Avoiding Sand Traps
Robots have helped humans navigate outer space, land on the moon and explore Mars — but they can still get stuck in the sand. Carnegie Mellon University's internationally renowned roboticist, William "Red" Whittaker, is leading a new NASA-funded study to keep them moving forward.
"Robots are increasingly effective at modeling terrain and navigating from A to B, but robots remain blind to mission-ending sinkage, slippage and buried hazards," Whittaker explained. He noted that one Mars rover has already become entrapped by sinking in hazardous terrain, and the Apollo astronauts once had to push their moon buggy out of trouble.
Whittaker is the director of CMU's Field Robotics Center and the Fredkin University Professor of Robotics, as well as the CEO of Astrobotic Technology. NASA awarded contracts to both Astrobotic and CMU for their portions of the new study, one of eight advanced robotics projects funded by NASA in an effort to advance the frontiers of space exploration.
The winning projects will study topics ranging from Whittaker's planetary rovers to humanoid robotics systems. As part of the National Robotics Initiative, the new studies will support NASA as it plans for a 2025 asteroid mission and human exploration of Mars itself, planned for 2035. Such advances can aid manufacturing and business, even as they support space exploration.
It's hardly the first cutting-edge project for Astrobotic or Whittaker. The company, spun out of Carnegie Mellon's Robotics Institute in 2008 to develop robotic technology for planetary missions, has won nine previous NASA lunar contracts worth $3.6 million.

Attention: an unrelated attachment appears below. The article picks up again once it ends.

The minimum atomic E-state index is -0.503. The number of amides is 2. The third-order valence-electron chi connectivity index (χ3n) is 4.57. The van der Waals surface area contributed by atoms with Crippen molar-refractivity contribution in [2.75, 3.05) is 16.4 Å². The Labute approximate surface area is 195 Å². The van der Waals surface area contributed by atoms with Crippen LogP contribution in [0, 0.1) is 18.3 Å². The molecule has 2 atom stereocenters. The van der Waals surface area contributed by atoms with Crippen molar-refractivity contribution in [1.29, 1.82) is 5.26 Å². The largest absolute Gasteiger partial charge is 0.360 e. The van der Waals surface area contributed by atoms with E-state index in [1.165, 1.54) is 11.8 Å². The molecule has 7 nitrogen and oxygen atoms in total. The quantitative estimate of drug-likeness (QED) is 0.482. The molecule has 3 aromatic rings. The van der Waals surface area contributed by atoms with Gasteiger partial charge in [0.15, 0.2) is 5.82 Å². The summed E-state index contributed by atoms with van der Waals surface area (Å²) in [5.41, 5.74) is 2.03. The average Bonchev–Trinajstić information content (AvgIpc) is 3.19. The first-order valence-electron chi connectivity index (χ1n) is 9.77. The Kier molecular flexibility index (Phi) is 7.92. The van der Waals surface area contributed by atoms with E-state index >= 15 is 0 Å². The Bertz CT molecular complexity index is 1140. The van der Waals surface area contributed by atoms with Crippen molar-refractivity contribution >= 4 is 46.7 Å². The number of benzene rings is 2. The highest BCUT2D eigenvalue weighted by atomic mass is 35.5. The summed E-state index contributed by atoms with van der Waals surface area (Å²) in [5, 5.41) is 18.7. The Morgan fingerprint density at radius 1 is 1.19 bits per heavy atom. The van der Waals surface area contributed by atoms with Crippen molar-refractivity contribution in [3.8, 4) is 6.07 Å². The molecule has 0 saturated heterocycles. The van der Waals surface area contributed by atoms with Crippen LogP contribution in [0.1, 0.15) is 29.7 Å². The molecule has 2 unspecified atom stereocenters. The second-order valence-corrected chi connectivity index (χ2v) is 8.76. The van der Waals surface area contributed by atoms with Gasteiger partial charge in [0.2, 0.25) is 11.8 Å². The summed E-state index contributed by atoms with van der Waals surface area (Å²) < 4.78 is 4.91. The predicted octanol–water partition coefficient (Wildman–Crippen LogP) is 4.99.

Aptly, Whittaker's catalyst for founding Astrobotic was a "race to the moon." In partnership with CMU, he has his sights set on winning the Google Lunar X Prize.
The Google Lunar X Prize is the largest international incentive prize to date, with a $20 million grand prize to be awarded to the first privately funded team to successfully land a robot on the moon. The robot must also travel 500 meters and transmit data back to Earth. The 25 teams in competition must accomplish the mission by the end of 2015.
The race presents a unique set of interdisciplinary challenges, particularly suited to CMU's strength in cross-disciplinary cooperation and innovation.
And Astrobotic isn't Whittaker's first transformative company. In 1987, he founded RedZone Robotics, initially to develop robots for the nuclear and military industries and now seeking to solve the problems of aging infrastructure in the wastewater industry. RedZone develops robots to explore and inspect underground sewer pipes, helping municipalities to manage maintenance and rehabilitation.
"All I'm asking for is the moon," he smiled at a recent presentation. Looks like he can handle the sand traps.
Pictured above: William "Red" Whittaker. Photo by John Fleck.